Nāg Panchamī (Devanagari: नाग पंचमी) is a festival during which religious Hindus in some parts of India worship live Nāgas (cobras) or images of them. It is celebrated on the fifth day after Amavasya of the month of Shraavana. Traditionally, married young women visit their premarital households to celebrate the festival. Especially in villages in India, a traditional aspect of the celebration involves joyous swinging by young women on swings temporarily hung on tree branches.
According to Puranic scriptures, Brahma’s son Kashyapa had four wives. The “first” wife gave birth to Devas; the second, to Garudas; the third—named Kadroo--, to Nāgas; and the fourth, to Daityas. Nāgas were the rulers of Pātāl-Loka.
The following Sanskrit names of Nine Great Nāgas, namely, Ananta, Vāsuki, Shesha, Padmanābha, Kambala, Shankhapāla, Dhārtarāshtra, Takshaka, and Kaliya:
अनन्तं वासुकिं शेषं पद्मनाभं च कम्बलम् |
शंखपालं धार्तराष्ट्रं तक्षकं कालियं तथा || एतानि नव-नामानि नागानां च महात्मन:। सायंकाले पठेन्नित्यं प्रात:काले विशेषत:।। तस्य विषभयं नास्ति सर्वत्र विजयी भवेत्।।
Translation: Anantam Vāsukim Shesham Padmanābham cha Kambalam; Shankhapālam Dhārtarāshtram Takshakam Kāliyam tathā
According to the scriptures, Lord Krishna had conquered Naga Kālia and put an end to his evil deeds on Nāga Panchamī. It is believed that the Kathmandu valley used to be a vast lake. When human beings started to drain the lake to make space for settlements, Nagas became enraged. To protect themselves against the wrath of Nagas, people gave the latter certain areas as pilgrimage destinations, restoring thus harmony in nature.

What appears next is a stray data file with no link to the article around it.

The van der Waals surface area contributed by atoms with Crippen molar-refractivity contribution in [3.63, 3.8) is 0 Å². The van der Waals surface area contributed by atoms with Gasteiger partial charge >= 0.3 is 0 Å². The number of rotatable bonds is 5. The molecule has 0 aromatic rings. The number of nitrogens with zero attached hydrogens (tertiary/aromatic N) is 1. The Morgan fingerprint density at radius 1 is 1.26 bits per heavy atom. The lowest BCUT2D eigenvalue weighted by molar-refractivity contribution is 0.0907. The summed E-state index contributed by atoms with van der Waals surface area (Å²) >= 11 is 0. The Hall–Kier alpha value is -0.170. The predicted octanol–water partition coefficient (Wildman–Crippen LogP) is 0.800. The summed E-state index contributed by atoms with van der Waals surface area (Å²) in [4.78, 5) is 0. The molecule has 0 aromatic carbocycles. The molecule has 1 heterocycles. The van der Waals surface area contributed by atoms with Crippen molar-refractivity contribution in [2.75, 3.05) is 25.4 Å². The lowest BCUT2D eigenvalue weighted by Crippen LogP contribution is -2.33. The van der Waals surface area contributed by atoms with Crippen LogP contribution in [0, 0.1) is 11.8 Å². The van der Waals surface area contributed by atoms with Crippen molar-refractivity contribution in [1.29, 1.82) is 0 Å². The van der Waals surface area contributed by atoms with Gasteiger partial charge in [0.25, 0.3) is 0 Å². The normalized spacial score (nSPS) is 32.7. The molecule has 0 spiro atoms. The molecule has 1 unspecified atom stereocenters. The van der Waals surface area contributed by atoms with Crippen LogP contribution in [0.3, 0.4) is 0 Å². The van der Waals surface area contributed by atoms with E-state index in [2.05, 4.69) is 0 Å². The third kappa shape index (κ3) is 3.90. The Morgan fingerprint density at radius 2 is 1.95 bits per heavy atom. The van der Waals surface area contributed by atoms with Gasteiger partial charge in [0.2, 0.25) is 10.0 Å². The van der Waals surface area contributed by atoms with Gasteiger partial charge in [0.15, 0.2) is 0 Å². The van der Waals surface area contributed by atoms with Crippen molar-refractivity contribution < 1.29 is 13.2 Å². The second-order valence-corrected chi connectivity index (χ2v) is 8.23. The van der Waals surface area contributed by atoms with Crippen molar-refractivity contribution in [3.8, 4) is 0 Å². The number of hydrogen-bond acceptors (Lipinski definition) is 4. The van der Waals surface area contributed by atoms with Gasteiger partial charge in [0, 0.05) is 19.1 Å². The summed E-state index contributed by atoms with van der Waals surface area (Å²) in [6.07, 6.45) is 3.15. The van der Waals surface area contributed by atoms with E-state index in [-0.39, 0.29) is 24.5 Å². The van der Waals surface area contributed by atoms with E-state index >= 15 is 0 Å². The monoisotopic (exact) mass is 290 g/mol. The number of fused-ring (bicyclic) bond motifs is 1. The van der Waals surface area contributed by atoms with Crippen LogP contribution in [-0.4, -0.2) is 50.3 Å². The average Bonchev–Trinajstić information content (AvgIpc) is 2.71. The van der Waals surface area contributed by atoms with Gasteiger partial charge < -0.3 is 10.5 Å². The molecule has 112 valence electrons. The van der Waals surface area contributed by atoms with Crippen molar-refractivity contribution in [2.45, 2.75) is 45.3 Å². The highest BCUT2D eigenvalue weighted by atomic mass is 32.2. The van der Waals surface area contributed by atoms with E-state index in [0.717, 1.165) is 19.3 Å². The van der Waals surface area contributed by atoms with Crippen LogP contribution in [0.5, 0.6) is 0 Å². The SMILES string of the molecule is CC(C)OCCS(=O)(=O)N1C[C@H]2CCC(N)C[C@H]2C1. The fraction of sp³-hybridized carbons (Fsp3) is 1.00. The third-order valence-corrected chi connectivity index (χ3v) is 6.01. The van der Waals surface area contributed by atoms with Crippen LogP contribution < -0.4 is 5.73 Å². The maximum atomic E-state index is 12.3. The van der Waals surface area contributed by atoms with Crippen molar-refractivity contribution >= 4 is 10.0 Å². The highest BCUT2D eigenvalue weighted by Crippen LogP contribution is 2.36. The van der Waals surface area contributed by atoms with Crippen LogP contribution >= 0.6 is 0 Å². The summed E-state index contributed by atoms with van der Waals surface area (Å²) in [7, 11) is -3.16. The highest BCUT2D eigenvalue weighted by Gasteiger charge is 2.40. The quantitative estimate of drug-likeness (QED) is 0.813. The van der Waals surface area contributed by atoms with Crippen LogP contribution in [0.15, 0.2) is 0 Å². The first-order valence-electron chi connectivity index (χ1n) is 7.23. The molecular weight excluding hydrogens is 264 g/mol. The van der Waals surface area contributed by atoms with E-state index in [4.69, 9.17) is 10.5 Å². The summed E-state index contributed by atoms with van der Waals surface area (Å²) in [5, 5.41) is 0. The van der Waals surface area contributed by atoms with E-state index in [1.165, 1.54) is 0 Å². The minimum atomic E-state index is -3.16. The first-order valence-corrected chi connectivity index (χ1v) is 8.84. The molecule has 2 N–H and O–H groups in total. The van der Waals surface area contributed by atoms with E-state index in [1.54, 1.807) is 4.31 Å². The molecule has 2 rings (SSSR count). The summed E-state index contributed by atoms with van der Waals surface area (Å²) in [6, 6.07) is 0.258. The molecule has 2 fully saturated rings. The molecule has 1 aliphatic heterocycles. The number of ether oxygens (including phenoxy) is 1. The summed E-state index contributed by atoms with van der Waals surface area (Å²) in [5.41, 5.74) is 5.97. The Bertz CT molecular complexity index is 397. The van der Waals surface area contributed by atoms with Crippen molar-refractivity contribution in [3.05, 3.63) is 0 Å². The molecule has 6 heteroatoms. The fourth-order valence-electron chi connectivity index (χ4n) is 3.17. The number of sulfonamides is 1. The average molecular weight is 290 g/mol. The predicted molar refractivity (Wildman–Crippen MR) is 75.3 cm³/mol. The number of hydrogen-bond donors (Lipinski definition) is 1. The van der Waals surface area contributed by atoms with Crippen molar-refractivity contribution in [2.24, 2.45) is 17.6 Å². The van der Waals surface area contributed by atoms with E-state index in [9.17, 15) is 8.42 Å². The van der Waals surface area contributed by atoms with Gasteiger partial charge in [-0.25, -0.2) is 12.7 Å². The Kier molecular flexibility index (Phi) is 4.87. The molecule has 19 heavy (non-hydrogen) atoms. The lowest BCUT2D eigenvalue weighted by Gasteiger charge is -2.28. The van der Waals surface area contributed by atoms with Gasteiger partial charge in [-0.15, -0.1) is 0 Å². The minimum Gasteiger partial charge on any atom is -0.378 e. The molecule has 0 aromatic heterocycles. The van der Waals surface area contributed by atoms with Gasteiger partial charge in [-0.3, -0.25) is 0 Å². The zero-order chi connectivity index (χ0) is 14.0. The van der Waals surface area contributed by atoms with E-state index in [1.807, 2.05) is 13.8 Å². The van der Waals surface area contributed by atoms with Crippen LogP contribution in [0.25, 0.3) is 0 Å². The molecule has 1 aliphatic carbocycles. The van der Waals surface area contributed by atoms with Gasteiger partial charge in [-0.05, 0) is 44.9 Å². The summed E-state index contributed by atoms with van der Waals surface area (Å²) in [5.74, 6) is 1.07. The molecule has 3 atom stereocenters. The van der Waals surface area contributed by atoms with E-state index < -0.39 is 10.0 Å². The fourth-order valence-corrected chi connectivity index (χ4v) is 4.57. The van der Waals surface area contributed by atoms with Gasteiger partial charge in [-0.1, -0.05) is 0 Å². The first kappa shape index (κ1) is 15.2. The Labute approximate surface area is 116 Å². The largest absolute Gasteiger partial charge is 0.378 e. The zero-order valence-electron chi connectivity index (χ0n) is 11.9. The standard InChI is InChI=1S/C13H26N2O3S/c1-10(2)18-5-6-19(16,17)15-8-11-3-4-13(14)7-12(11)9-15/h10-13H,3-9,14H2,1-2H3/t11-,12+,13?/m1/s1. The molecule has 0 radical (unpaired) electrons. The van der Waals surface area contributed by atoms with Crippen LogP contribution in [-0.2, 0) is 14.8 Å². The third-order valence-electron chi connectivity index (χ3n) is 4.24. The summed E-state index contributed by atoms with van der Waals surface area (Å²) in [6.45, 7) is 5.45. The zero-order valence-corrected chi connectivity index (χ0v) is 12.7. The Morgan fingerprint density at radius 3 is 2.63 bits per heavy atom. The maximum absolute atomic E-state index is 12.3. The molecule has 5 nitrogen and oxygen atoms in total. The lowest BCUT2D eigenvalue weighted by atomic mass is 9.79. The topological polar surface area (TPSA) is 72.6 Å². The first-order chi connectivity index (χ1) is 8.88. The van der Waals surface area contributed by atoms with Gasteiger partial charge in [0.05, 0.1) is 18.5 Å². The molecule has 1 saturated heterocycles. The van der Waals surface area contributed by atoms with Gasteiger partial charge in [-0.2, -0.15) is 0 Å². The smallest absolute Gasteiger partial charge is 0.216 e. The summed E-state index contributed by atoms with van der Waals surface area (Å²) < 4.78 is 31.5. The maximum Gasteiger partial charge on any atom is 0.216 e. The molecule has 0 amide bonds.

According to other scriptures, a king used his Tantric powers to force Nagas to return to the land rains which they had taken away. The Nagas gave in to the king’s Tantric power, but in recognition of their power to control rains, the king established Naga Panchami festival.
In Jainism and Buddhism also snake is regarded as sacred and has divine qualities. It is believed that a Cobra snake saved the life of Buddha and another protected the Jain Muni Parshwanath.
During the festival, Nepalese traditionally post pictures of Nagas above the doors of their homes to ward off evil spirits, offer prayers to Nagas, and place food items such as milk and honey in their fields for Nagas. A few men wearing demon masks dance in the streets as a part of a ritual. Hindus in Nepal have their own legends surrounding Nagas, which lead them to celebrate Nāga Panchamī on a large scale.
Famous quotes containing the word nag:
“The punters know that the horse named Morality rarely gets past the post, whereas the nag named Self-Interest always runs a good race.”
—Gough Whitlam (b. 1916)